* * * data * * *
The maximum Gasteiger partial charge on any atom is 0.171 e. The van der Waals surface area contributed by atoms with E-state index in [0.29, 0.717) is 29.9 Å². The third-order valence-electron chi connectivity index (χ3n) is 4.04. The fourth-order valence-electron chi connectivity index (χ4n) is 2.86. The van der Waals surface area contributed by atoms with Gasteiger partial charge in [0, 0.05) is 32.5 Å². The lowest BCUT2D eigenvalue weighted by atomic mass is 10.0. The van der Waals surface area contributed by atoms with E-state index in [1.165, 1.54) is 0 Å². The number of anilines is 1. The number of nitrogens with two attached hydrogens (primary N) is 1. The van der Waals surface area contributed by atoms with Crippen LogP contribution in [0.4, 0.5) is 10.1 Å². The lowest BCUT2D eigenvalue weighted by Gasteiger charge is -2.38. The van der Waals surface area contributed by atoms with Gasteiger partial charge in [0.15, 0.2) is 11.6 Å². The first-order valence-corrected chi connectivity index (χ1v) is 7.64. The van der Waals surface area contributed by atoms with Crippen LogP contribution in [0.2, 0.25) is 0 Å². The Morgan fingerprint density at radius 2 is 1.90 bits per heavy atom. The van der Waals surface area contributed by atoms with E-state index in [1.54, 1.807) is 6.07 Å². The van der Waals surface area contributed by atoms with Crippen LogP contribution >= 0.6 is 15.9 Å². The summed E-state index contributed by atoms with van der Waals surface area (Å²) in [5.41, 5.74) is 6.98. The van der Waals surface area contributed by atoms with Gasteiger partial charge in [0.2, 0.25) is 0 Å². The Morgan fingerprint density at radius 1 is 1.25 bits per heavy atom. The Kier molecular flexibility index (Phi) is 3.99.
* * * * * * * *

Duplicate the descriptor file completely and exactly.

The maximum Gasteiger partial charge on any atom is 0.171 e. The van der Waals surface area contributed by atoms with E-state index in [0.29, 0.717) is 29.9 Å². The third-order valence-electron chi connectivity index (χ3n) is 4.04. The fourth-order valence-electron chi connectivity index (χ4n) is 2.86. The van der Waals surface area contributed by atoms with Gasteiger partial charge in [0, 0.05) is 32.5 Å². The lowest BCUT2D eigenvalue weighted by atomic mass is 10.0. The van der Waals surface area contributed by atoms with E-state index in [1.165, 1.54) is 0 Å². The number of anilines is 1. The number of nitrogens with two attached hydrogens (primary N) is 1. The van der Waals surface area contributed by atoms with Crippen LogP contribution in [0.4, 0.5) is 10.1 Å². The lowest BCUT2D eigenvalue weighted by Gasteiger charge is -2.38. The van der Waals surface area contributed by atoms with Gasteiger partial charge in [0.15, 0.2) is 11.6 Å². The first-order valence-corrected chi connectivity index (χ1v) is 7.64. The van der Waals surface area contributed by atoms with Crippen LogP contribution in [0.2, 0.25) is 0 Å². The Morgan fingerprint density at radius 2 is 1.90 bits per heavy atom. The van der Waals surface area contributed by atoms with E-state index in [1.54, 1.807) is 6.07 Å². The van der Waals surface area contributed by atoms with Crippen LogP contribution >= 0.6 is 15.9 Å². The summed E-state index contributed by atoms with van der Waals surface area (Å²) in [5.41, 5.74) is 6.98. The van der Waals surface area contributed by atoms with Gasteiger partial charge in [0.2, 0.25) is 0 Å². The Morgan fingerprint density at radius 1 is 1.25 bits per heavy atom. The Kier molecular flexibility index (Phi) is 3.99.